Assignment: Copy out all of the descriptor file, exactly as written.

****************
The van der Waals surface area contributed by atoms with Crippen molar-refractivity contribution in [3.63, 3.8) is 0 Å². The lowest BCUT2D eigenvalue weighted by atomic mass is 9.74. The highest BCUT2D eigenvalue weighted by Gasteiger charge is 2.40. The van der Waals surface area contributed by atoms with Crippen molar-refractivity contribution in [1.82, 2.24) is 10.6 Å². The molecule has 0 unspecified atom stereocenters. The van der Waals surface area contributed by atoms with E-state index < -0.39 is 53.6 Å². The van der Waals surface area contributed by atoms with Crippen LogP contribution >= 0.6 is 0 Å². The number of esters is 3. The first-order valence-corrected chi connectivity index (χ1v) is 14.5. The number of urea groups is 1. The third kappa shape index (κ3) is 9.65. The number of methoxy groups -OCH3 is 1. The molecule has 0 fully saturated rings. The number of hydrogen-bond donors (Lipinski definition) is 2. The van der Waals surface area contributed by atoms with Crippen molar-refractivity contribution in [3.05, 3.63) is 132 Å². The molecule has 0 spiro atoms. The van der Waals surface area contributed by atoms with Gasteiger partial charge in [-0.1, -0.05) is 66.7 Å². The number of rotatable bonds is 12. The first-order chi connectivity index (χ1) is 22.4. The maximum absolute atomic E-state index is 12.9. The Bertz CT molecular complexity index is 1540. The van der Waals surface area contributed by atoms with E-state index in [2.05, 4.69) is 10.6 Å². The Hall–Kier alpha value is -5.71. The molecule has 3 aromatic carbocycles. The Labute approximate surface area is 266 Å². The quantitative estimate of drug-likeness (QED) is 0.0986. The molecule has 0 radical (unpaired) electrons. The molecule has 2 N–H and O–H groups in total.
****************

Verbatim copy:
The van der Waals surface area contributed by atoms with Crippen molar-refractivity contribution in [3.63, 3.8) is 0 Å². The lowest BCUT2D eigenvalue weighted by atomic mass is 9.74. The highest BCUT2D eigenvalue weighted by Gasteiger charge is 2.40. The van der Waals surface area contributed by atoms with Crippen molar-refractivity contribution in [1.82, 2.24) is 10.6 Å². The molecule has 0 unspecified atom stereocenters. The van der Waals surface area contributed by atoms with E-state index < -0.39 is 53.6 Å². The van der Waals surface area contributed by atoms with Crippen LogP contribution >= 0.6 is 0 Å². The number of esters is 3. The first-order valence-corrected chi connectivity index (χ1v) is 14.5. The number of urea groups is 1. The third kappa shape index (κ3) is 9.65. The number of methoxy groups -OCH3 is 1. The molecule has 0 fully saturated rings. The number of hydrogen-bond donors (Lipinski definition) is 2. The van der Waals surface area contributed by atoms with Crippen molar-refractivity contribution in [3.05, 3.63) is 132 Å². The molecule has 0 spiro atoms. The van der Waals surface area contributed by atoms with Gasteiger partial charge in [-0.1, -0.05) is 66.7 Å². The number of rotatable bonds is 12. The first-order chi connectivity index (χ1) is 22.4. The maximum absolute atomic E-state index is 12.9. The Bertz CT molecular complexity index is 1540. The van der Waals surface area contributed by atoms with E-state index in [2.05, 4.69) is 10.6 Å². The Hall–Kier alpha value is -5.71. The molecule has 3 aromatic carbocycles. The Labute approximate surface area is 266 Å². The quantitative estimate of drug-likeness (QED) is 0.0986. The molecule has 0 radical (unpaired) electrons. The molecule has 2 N–H and O–H groups in total.